The Role of Report Cards

A second key finding of the Learning Heroes survey is the role that report cards play in creating the disconnect. While teachers have many different data points about how a student is actually learning and performing, families tend to rely mainly on report cards. The survey shows that parents see report cards as the most important tool for understanding how their child is achieving, and that’s not surprising given that report cards are the one piece of information that they reliably receive.

In contrast, teachers consider report cards only the third most important source of information on how a student is doing, behind regular communication between families and the teacher and graded work on assignments, tests, and quizzes. The reason for this is that teachers indicate that report card grades also reflect progress, effort, and participation in class as well as mastery of the material.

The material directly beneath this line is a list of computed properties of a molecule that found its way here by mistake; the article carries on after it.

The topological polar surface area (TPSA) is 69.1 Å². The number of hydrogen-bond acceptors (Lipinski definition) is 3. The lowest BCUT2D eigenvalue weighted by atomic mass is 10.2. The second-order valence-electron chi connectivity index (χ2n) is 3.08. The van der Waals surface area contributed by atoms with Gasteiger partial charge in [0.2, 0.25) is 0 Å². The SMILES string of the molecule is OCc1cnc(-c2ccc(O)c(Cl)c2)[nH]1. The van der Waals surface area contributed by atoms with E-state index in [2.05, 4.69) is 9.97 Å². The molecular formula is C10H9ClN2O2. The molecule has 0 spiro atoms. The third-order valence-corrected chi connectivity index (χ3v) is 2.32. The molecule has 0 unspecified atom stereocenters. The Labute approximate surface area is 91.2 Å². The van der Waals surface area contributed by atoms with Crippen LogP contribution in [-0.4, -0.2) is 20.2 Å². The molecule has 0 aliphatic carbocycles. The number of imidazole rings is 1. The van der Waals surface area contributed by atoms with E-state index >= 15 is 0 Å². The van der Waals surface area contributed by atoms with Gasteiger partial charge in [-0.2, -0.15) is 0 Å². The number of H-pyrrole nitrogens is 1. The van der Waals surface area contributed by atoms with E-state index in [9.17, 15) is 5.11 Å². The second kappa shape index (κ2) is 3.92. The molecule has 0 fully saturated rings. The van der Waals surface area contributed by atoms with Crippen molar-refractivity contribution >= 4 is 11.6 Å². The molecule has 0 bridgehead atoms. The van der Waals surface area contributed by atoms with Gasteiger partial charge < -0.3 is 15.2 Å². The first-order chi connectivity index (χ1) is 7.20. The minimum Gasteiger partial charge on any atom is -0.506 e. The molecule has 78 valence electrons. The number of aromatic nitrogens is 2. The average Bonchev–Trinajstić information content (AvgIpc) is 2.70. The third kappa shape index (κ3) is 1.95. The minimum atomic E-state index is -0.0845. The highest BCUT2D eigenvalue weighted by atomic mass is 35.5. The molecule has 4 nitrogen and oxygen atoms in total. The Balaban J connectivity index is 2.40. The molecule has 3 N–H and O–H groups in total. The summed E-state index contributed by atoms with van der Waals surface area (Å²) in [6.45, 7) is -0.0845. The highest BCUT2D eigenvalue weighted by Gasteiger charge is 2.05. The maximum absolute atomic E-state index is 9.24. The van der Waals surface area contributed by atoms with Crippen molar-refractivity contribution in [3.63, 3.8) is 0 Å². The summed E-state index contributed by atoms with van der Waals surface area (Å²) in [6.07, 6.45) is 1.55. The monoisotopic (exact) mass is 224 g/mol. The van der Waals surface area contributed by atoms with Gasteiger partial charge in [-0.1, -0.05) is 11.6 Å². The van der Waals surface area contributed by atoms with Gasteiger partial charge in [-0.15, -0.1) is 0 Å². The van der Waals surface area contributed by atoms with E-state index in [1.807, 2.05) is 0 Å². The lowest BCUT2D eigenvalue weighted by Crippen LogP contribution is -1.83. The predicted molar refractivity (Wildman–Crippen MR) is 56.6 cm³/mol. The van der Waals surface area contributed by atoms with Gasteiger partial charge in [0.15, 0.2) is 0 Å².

While 90% of teachers report that it’s important to communicate with families about how their child is doing academically and to tell those families when their child is struggling, they also report a number of barriers to providing that information. Among them are:

  • 71% say that “parents blame the teacher when their child isn’t performing at the appropriate level.”
  • 51% say “parents might not believe the teacher, especially if that information contrasts with what the parent sees at home.”
  • More than 20% say “parents could elevate the matter to the school principal, which could create problems for the teacher.”
  • Nearly 25% say “teachers are not given the proper support from school administrators to relay this type of information.”
  • 53% of teachers say they have no formal training or workshops on how to have difficult conversations with parents, and only 29% are very satisfied with their support in these situations.